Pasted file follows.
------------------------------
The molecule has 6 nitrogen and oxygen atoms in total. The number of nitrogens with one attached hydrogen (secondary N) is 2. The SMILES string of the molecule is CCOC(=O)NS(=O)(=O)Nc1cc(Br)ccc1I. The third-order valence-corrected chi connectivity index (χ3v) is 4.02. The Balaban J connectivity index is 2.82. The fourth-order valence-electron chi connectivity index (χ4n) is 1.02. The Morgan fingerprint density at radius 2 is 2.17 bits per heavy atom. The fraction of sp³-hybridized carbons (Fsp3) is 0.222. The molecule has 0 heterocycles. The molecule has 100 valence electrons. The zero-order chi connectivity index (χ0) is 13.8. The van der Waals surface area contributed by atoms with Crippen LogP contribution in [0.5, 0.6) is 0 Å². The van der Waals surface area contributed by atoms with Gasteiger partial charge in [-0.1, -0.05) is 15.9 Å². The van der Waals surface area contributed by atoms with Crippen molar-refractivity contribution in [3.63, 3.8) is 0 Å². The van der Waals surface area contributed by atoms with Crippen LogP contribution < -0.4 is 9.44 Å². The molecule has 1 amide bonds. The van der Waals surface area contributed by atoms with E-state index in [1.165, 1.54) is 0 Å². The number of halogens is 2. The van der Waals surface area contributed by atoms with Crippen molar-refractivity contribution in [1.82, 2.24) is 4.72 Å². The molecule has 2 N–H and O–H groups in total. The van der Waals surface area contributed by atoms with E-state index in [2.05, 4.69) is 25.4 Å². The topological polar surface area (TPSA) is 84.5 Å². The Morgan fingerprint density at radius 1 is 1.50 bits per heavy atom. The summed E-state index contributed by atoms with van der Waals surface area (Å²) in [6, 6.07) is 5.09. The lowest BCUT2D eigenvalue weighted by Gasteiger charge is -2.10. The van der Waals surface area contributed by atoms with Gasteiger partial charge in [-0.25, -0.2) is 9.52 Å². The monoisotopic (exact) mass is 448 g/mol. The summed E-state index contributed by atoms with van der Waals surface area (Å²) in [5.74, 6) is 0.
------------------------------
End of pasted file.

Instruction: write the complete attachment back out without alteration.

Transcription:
The molecule has 6 nitrogen and oxygen atoms in total. The number of nitrogens with one attached hydrogen (secondary N) is 2. The SMILES string of the molecule is CCOC(=O)NS(=O)(=O)Nc1cc(Br)ccc1I. The third-order valence-corrected chi connectivity index (χ3v) is 4.02. The Balaban J connectivity index is 2.82. The fourth-order valence-electron chi connectivity index (χ4n) is 1.02. The Morgan fingerprint density at radius 2 is 2.17 bits per heavy atom. The fraction of sp³-hybridized carbons (Fsp3) is 0.222. The molecule has 0 heterocycles. The molecule has 100 valence electrons. The zero-order chi connectivity index (χ0) is 13.8. The van der Waals surface area contributed by atoms with Crippen LogP contribution in [0.5, 0.6) is 0 Å². The van der Waals surface area contributed by atoms with Gasteiger partial charge in [-0.1, -0.05) is 15.9 Å². The van der Waals surface area contributed by atoms with Crippen molar-refractivity contribution in [3.63, 3.8) is 0 Å². The van der Waals surface area contributed by atoms with Crippen LogP contribution < -0.4 is 9.44 Å². The molecule has 1 amide bonds. The van der Waals surface area contributed by atoms with E-state index in [1.165, 1.54) is 0 Å². The number of halogens is 2. The van der Waals surface area contributed by atoms with Crippen molar-refractivity contribution in [1.82, 2.24) is 4.72 Å². The molecule has 2 N–H and O–H groups in total. The van der Waals surface area contributed by atoms with E-state index in [2.05, 4.69) is 25.4 Å². The topological polar surface area (TPSA) is 84.5 Å². The Morgan fingerprint density at radius 1 is 1.50 bits per heavy atom. The summed E-state index contributed by atoms with van der Waals surface area (Å²) in [6, 6.07) is 5.09. The lowest BCUT2D eigenvalue weighted by Gasteiger charge is -2.10. The van der Waals surface area contributed by atoms with Gasteiger partial charge in [-0.25, -0.2) is 9.52 Å². The monoisotopic (exact) mass is 448 g/mol. The summed E-state index contributed by atoms with van der Waals surface area (Å²) in [5.74, 6) is 0.